Google Play Now Loaded with TV Shows, Mags, More

While announcing its Nexus 7 tablet and the Nexus Q "social" streaming media player, Google also revamped its storefront with a new stockpile of items for your consuming pleasure. Namely, Google customers can now actually purchase movies and television shows, and stream them to the updated Google Play Movies & TV app for Android smartphones and tablets.

Prices for digital purchases are similar to what's offered on Amazon and iTunes. For example, Disney's John Carter costs $14.99 USD to purchase, and $3.99 to rent. Hellboy, which was released back in 2004, will set Android owners back $7.99 to purchase, and $2.99 to rent. Season of the Witch, released back in 2011, costs $9.99 to own and $2.99 to rent.

"Google Play is your digital entertainment destination, with more than 600,000 apps and games plus music, movies and books," the company said in a blog. "It’s entirely cloud-based, which means all of your content is always available across all of your devices. Today our store is expanding to include magazines. We’ve been working with leading publishers Condé Nast, Hearst, Meredith and more to offer magazines like House Beautiful, Men’s Health, Shape and WIRED."

"You can play back movies and TV shows on all your Android devices, through Google Play on the web, and on YouTube, and soon we’ll bring the experience to Google TV devices," Google added.

In addition to the updated Movies & TV section, Google has also added a new Magazines section. Consumers can purchase a magazine by the issue, or actually subscribe via Google Play. As an example, Game Informer costs $4.99 per issue, but Google also provides a monthly subscription for $1.99, and a yearly subscription for $19.99. All magazines can be read on an Android tablet and smartphone via the new Google Play Magazines app.

As for the Devices section, Google has officially included its tasty Nexus 7 tablet, available now for pre-order at $199 (8 GB) and $249 (16 GB). The ball-like Nexus Q social media streaming player is available for $299. Both new gadgets will ship within two to three weeks.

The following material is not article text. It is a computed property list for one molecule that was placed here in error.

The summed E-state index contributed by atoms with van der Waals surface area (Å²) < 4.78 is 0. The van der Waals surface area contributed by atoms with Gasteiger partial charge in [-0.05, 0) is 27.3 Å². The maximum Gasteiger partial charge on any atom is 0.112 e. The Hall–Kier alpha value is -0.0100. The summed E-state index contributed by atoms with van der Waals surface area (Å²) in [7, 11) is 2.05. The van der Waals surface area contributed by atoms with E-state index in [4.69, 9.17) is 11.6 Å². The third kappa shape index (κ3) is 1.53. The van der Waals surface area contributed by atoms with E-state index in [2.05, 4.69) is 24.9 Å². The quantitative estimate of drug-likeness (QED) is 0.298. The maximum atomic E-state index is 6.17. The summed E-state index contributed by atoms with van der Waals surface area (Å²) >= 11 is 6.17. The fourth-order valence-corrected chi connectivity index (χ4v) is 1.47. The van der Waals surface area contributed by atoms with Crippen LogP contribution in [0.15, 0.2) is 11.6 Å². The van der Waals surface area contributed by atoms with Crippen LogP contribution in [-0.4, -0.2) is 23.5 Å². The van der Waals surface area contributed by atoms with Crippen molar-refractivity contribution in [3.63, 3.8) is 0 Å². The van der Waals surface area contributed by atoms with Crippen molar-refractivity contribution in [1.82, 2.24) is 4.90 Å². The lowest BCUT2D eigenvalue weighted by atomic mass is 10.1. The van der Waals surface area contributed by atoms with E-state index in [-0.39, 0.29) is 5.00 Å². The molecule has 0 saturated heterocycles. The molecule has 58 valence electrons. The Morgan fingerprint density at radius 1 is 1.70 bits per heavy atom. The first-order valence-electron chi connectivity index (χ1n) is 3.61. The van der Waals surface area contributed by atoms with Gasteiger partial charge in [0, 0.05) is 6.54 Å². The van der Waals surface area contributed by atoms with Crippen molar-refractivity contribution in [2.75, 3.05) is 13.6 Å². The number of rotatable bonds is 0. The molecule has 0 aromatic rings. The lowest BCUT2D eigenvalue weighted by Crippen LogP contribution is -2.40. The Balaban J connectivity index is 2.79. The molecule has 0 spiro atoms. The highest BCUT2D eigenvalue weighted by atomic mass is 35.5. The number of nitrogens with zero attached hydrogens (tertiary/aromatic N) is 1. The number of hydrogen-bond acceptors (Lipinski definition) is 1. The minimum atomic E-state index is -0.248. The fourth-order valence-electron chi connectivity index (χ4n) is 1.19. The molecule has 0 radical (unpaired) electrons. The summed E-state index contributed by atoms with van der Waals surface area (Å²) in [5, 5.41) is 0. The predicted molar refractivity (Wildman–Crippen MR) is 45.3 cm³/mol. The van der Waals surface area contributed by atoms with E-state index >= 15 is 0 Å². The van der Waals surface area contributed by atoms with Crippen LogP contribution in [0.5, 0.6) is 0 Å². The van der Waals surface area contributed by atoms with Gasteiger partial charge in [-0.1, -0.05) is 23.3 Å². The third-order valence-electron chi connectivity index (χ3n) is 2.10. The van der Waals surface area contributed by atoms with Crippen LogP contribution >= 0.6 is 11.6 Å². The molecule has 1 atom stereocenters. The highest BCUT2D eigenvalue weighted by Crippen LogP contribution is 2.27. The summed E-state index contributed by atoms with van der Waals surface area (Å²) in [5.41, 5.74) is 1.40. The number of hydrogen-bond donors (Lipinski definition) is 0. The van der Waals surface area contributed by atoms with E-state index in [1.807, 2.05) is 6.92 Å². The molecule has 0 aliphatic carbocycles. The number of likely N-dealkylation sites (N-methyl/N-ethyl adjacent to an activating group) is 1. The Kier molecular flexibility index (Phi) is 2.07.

Google's move to stockpile its storefront with new virtual goods obviously compliments the two new products debuting at Google I/O 2012. But it's also a highly needed move as both Amazon and Apple bolster their own multimedia offerings for their individual devices. Out of the three, Google is the last to offer purchasable video and magazines. This will undoubtedly put a hurting on Amazon's attempts to corner the Android market, but unlikely to put a dent in Apple's current reign as King of the Tablets.

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  • It doesn't have to be better than iPad to compete. It just has to sell. Thats takes a potential buyer off the market. Duh.
  • ..."This will undoubtedly put a hurting on Amazon's attempts to corner the Android market, but unlikely to put a dent in Apple's current reign as King of the Tablets."

    Obvious attempt to start a flame war here, as opening up the Play market has nothing to do with being a king of the tablet, or whatever Kevin is trying to sell here. It's about content, not physical hardware. He could have referred to the AppStore in comparison to this, but even that would be pointless, because at this moment both markets have a vast content, you would be very hard pressed to find something on one of them without finding something similar on the other one.
    Therefore, while the first half of the phrase kinda is on topic, the second part is pure trolling. Not cool, Kevin!
  • Was seriously hoping for better prices. While I find Amazon Prime's "free" streaming content a bit lacking, at least it's there. Will Google provide a similar sub-set of "free" streaming content if you, say, pay per year for Google's services? (like drive, music, etc.?). Otherwise, I'm entirely unimpressed with current pricings. I'm happy to pay for things where there's value (or conversely pass them by when they are not at the right price). These prices aren't really knocking my socks off.